With West Village being in operation for more than a semester now, it is clear where the new common space has failed freshmen and whether or not it functions as an adequate alternative to Woodruff Dining, which it essentially took the place of.
West Village’s station-style dining, similar to that of the food court in the Student Center, is distinctly different from the communal buffet-style dining in the traditional dining halls. The value of traditional dining, in terms of the experience and value, is then lost for freshmen living on west who are not willing to make the trek to east campus. North Avenue, Brittain and the late Woodruff dining halls have the advantage of turning eating into a communal experience rather than a personal one as in restaurant-like dining. Freshmen at these locations were able to spend hours at a dining hall because their meal swipe had no limit on how much they could take. By getting rid of a traditional dining hall on west campus, Tech limits the number of times freshmen break bread together. This allowed them to be used as a reliable meeting place. Dining as a communal activity is a quintessential part of the freshmen experience and forces first years out of their comfort zones by creating a space that has to be shared. Introducing restaurant-style dining as the only option for first years on West Campus undermines the freshmen dining experience.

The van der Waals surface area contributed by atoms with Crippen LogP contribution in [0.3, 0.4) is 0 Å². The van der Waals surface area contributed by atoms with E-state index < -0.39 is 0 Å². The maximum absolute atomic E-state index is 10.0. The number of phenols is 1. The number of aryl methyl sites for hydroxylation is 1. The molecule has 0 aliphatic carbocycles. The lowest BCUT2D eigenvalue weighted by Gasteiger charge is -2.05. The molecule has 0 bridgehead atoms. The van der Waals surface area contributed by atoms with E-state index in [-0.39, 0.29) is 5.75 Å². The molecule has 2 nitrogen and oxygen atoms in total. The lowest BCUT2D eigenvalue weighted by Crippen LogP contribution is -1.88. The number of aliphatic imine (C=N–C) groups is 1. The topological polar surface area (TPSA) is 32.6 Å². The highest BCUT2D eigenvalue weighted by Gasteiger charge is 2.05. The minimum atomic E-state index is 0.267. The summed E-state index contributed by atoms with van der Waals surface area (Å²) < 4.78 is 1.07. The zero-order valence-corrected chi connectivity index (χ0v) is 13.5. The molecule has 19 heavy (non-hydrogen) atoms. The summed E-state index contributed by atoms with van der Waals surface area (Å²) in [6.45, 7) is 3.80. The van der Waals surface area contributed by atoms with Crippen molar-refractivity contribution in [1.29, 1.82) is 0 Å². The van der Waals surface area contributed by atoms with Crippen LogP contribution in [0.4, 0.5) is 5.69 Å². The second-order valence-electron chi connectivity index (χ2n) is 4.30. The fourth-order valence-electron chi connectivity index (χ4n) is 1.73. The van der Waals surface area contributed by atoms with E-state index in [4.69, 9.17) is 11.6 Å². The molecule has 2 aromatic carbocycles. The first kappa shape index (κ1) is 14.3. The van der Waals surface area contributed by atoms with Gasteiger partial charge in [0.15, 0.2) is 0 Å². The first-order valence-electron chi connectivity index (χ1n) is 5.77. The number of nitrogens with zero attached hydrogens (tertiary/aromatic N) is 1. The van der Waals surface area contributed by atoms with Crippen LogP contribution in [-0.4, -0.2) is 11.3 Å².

It also does not offer as much in terms of value. Freshmen often buy meal swipes their first year, and with swipes being able to be used for bottomless plates in other dining halls, West Village simply does not offer them enough for their dollar.
Although West Village provides residents with a convenient place to study and collect, it offers little in the way of a dining hall. Changes will have to be made in order to get back to the essence of what was a formative experience for so many.